Should I make a Will in each country where I hold assets?
As our lives become more international it has become far more common for people to own assets in more than one jurisdiction. I am often asked whether my clients who own assets in Germany, Switzerland or Austria should have separate Wills in each jurisdiction. Equally clients in those countries may have assets in the UK. Should these be dealt with under a UK Will?
The answer is not one size fits all and there are a number of considerations to take into account, but generally, I would say that having multiple Wills is likely to be the best choice.
It has practical advantages as the solicitors drawing up the documents will be experienced in their respective jurisdiction and will have an up to date understanding of the issues at hand. It also ensures that once you die, the solicitors can proceed with obtaining Probate of the Will in their respective jurisdiction. Often a court issuing a Grant retains the original Will. This can cause problems if the original is required in another jurisdiction and might necessitate certified and notarised copies being obtained.
Most importantly, having two Wills ensures that issues surrounding the concept of Trusts can be avoided. Indeed, it is important to remember that the concept of Executorship involves a trust and this is can cause difficulties in ‘civil law’ jurisdictions, for instance Germany and Switzerland. Ensuring that separate Swiss and German Wills are executed allows the UK estate to pass into a Trust and be administered as such. Whilst the Austrian legal system recognises some form of trust it would still be prudent to ensure that whatever is contained in a UK Will is recognised there and this most easily achieved by executing a separate Will.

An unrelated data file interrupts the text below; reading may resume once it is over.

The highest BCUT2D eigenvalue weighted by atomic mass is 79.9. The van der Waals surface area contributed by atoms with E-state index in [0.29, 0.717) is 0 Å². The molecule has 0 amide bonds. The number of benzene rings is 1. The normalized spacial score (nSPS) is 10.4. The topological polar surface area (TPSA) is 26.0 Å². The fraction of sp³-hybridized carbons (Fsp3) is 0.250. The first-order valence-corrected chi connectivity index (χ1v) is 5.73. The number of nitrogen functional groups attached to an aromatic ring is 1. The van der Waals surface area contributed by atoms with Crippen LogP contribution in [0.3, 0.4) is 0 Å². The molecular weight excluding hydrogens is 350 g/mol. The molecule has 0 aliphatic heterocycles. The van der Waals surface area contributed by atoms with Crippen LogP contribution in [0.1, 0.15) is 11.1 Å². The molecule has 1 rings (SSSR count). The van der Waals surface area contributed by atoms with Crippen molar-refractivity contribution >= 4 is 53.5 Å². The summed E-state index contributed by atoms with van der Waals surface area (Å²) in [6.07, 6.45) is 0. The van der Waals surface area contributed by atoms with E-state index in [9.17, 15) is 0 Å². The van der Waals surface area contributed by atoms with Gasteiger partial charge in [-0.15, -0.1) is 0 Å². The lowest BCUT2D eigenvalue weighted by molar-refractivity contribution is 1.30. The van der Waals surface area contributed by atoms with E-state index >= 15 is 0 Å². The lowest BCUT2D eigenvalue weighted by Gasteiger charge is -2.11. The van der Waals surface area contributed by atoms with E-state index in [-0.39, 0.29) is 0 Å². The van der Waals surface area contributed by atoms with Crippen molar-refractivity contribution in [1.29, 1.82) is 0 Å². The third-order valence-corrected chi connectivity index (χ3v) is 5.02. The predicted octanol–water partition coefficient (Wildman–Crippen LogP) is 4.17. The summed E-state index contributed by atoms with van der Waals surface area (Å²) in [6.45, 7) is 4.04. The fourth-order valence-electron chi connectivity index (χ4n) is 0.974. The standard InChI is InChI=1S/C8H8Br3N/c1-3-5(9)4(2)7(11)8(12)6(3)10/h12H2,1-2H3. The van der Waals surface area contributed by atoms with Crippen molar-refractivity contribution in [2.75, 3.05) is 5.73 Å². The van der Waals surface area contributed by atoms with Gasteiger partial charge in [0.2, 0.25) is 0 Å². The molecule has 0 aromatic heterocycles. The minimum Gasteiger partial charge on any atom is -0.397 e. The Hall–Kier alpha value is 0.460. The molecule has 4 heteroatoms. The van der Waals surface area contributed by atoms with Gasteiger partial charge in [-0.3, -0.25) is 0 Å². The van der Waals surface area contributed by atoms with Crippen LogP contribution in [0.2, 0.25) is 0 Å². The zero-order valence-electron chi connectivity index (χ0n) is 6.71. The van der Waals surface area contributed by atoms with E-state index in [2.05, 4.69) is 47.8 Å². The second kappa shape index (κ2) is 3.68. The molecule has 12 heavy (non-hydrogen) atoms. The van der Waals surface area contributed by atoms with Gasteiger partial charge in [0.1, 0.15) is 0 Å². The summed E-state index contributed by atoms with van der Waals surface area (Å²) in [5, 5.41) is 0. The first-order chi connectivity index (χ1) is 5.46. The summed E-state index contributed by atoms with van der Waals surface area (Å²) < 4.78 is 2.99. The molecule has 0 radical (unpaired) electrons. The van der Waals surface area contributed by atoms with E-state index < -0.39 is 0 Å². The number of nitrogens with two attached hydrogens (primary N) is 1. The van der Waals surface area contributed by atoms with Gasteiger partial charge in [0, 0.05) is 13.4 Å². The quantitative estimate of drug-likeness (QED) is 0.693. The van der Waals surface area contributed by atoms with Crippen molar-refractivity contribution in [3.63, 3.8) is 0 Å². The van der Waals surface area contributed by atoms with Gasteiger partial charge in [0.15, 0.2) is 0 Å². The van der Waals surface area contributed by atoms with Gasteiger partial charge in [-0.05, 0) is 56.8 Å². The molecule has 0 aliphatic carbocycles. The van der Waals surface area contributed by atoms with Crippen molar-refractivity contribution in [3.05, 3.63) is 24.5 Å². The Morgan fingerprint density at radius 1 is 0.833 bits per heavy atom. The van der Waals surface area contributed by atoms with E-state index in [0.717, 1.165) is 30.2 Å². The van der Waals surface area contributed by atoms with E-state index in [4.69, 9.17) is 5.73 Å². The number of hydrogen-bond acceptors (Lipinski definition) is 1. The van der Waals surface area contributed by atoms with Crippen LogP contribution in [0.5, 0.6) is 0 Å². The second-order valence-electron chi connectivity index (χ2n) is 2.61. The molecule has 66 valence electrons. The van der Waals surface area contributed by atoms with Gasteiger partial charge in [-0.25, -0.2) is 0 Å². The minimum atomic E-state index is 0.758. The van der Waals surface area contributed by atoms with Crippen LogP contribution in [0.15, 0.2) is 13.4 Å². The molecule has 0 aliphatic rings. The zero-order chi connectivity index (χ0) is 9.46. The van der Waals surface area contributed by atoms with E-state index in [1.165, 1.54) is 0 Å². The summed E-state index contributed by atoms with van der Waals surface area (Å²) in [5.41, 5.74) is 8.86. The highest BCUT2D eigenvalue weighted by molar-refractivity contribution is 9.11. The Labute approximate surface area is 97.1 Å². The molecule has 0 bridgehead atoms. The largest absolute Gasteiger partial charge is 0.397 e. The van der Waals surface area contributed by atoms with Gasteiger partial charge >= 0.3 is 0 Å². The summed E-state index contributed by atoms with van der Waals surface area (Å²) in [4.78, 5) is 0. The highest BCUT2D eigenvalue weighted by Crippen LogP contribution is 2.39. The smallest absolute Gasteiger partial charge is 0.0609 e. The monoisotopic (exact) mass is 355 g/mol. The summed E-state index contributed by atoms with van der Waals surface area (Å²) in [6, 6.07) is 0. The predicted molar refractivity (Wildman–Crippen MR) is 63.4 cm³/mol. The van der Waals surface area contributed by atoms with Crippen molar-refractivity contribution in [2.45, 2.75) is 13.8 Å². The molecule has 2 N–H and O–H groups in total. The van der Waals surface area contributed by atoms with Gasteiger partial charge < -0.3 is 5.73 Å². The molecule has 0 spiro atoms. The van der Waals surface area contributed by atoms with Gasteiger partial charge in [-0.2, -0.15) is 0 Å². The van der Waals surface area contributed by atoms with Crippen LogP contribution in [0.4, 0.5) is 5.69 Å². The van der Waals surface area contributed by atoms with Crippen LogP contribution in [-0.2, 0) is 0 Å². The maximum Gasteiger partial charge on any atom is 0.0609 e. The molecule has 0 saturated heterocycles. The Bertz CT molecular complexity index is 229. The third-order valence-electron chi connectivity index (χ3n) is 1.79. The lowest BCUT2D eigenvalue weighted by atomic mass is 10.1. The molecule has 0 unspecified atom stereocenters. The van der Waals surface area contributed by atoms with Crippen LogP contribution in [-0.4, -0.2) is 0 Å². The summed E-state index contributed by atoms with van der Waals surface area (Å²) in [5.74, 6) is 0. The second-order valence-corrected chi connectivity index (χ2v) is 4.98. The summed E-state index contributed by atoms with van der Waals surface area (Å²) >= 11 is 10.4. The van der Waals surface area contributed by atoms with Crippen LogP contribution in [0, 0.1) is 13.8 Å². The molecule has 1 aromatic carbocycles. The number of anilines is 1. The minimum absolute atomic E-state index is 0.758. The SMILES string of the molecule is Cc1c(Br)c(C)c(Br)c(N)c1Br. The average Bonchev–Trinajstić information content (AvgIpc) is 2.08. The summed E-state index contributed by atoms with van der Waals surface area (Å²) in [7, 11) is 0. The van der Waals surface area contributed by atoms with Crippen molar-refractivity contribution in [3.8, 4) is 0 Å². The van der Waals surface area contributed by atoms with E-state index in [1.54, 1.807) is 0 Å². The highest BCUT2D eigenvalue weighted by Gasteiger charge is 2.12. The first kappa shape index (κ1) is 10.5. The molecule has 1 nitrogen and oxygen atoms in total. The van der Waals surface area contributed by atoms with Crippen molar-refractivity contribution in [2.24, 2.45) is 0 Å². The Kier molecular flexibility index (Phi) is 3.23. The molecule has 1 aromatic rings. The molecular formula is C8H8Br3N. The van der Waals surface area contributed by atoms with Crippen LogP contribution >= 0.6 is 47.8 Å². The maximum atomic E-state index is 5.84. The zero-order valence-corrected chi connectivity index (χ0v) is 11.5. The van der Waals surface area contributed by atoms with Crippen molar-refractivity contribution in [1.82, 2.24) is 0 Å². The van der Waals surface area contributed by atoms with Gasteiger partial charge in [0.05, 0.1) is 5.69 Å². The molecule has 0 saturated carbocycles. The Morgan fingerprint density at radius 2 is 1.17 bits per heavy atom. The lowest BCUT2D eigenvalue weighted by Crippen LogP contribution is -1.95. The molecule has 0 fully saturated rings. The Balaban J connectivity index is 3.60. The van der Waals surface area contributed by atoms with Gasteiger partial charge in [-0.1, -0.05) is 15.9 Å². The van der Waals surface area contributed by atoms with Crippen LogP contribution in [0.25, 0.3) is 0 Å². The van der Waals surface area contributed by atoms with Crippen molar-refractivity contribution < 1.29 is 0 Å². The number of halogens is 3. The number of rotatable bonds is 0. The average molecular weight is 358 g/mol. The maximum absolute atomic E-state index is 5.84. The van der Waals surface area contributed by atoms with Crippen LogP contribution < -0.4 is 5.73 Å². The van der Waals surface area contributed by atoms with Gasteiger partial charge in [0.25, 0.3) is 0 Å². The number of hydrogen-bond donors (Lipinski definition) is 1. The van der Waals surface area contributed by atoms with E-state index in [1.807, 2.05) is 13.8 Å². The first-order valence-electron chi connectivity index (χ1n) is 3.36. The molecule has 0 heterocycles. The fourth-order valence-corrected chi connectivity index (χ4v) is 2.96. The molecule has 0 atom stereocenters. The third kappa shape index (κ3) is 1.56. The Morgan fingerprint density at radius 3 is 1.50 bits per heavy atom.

Of course, it can be cheaper to execute one Will and depending on the type and value of assets held in other jurisdictions it may not be necessary to draw up several documents.
In addition, complications can arise when two Wills are executed if these are not correctly drawn up and they inadvertently revoke each other. Whilst this seems obvious, we see this issue occurring regularly. It is therefore vital to ensure that the solicitors acting in each jurisdiction are aware of your intention to draw up Wills in each jurisdiction so they can limit the document they are drawing up to the relevant jurisdiction.
Whether you should draw up a Will in each jurisdiction depends largely on your personal circumstances. You should seek advice.
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